Edited last time by Chobitsu on 09/06/2021 (Mon) 10:07:57.
>>12940 >>Did you know you can make piezos out of PVC. Like the water pipe stuff? You heat it up, ... Aarrgh!!1! DO NOT HEAT UP PVC. >>5106 >>9043
>>12940 >>voltage transformer made of piezos I mean the regular electronics ones. Boost converters is another name for those, wich can be buyed as a board, or build: https://youtu.be/QnUhjnbZ0T8 --write-sub https://youtu.be/hDZsBeYbDa4 --write-sub (Just in case, if anyone tries to get the inductor the same way, don't damage the lightbulb bc mercury) Btw, we don't need to build everything from the scratch. It's good to be able to, but doing so might also complicate things. If you want too make even the chrystals yourself: https://youtu.be/IGbVGKJldd8 >>12941 >cone gear or cone torque converter Interesting, but I would like to see an experiment based on it. Also, space might be an issue.
>>12947 >Aarrgh!!1! DO NOT HEAT UP PVC. I hate to be so blunt but the fact is you have no idea what you are talking about at all. Plumbers, electricians bend PVC by heating it up all the time.Here's a search for PVC heater bender. https://duckduckgo.com/?q=pvc+heater+bender&t=ffcm&ia=web They make a tool just for this.
>>12948 >Boost converters is another name for those, wich can be buyed as a board, or build I see thirty of them here for $20 https://www.banggood.com/30pcs-DC-2V-24V-To-5V-28V-2A-Step-Up-Boost-Converter-Power-Supply-Module-Adjustable-Regulator-Board-p-1614240.html?cur_warehouse=CN&rmmds=search but...what will you drive with them? If it's a motor then you have to make a bigger motor which cost big time. Also these little cheap things I don't think are going to drive piezos which to really drive them require much higher voltage. I'm not trying to be totally negative. I just don't think this will work out. If you look back at what I've posted a lot of it really won't work or will be so tedious that it will be too much of a pain but I throw ideas out there anyways.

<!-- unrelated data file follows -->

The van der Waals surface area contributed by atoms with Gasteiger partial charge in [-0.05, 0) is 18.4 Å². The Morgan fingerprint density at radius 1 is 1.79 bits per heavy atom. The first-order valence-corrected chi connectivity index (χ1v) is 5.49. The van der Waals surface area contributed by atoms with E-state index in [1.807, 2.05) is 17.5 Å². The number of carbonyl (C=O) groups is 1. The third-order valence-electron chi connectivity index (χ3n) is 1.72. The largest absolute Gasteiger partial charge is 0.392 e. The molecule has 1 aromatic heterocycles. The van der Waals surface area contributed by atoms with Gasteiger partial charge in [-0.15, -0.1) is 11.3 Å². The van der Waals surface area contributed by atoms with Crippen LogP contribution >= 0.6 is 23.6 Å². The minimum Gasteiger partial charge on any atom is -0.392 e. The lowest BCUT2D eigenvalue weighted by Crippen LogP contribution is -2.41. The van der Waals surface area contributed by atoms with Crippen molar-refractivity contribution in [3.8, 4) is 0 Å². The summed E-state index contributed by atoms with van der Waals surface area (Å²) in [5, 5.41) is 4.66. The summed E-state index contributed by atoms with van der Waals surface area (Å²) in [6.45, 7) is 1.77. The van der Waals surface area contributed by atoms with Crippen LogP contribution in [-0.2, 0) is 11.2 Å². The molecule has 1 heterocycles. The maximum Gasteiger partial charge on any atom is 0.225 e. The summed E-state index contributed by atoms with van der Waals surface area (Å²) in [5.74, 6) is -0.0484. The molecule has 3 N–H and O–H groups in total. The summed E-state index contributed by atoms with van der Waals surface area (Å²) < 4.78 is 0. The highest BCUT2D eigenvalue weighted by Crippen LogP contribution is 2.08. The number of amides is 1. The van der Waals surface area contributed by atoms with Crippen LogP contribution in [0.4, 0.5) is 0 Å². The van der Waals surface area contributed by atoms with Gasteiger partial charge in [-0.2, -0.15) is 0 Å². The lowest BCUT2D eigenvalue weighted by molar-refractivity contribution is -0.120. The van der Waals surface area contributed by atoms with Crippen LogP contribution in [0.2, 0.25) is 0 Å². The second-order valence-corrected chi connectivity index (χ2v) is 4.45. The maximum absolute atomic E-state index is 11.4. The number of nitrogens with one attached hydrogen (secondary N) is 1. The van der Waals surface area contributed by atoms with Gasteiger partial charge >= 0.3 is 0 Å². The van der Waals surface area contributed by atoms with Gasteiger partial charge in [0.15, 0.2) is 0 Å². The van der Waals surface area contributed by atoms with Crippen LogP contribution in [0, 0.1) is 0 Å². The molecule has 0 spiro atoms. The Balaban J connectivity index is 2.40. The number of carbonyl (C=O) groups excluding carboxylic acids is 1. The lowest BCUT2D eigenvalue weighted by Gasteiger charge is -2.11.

>>12983 Doesn't mean it's healthy, especially if you want to do it on abigger scale. >>12984 The topic wasn't motors but dielectric muscles and small piezoelectric valves or such. My point was, that these boosters exist and some might work. One goes up to 500V from 3V.
>>12987 >The topic wasn't motors but dielectric muscles Ok I didn't see that. It wasn't clear to me.
>>12988 >dielectric muscles and small piezoelectric valves Okay, no problem. Maybe I should have quoted better. I think high voltages could only be used for small moving parts anyways. Bigger motors or muscles would need more ampere, and I don't want to get a shock touching my girlfriend. Or think her of holding a baby...
>>12810 I will model that madokami mecha
Open file (77.71 KB 800x640 Bicep Curl.jpg)
Open file (627.44 KB 1600x1200 2599933619_4f90094024_h.jpg)
I feel like we're overcomplicating things. We should be thinking of this as a simple physics problem: What method gives the best power-to-weight ratio for a simple bicep curl? A 20 inch long blocks split half-way down the middle by a single hinge, pointing straight down with the upper "arm" fixed and a weight attached to the "forearm" and made to curl that weight 180° up using only electricity. The more torque out compared to weight of the arm of that length using an input of X watts DC for Y seconds is the winner. (I'm not sure how many watts or long would be considered reasonable for the experiment) Finding out the most energy efficient way to do this is the key to making knees, elbows, fingers, and probably any other joint we'd need. Because most robots would run on batteries instead of wall outlets, the weight of any inverters would have to be included as part of the arm, because even if it weren't really in the arm, you'd still have the weight in her somewhere. This will likely also make hydraulics and pneumatics impractical even if it were more practical with more limbs. I know this might seem like an oversimplification, but it seems like something that can actually be made into class experiments or a challenge just about anyone could compete in. And I didn't really know how to explain the rule, but no "C-3PO arms", so the blocks have to rest flat against each other, not having a linear motor or cables connecting the bicep to the forearm. If it were a leg that'd be like the back of the thigh connected to a calf, which would get in the way of sitting in a chair. It's not something you could easily hide inside of a human body or clothes and would really get in the way if they were used in prosthetic limbs.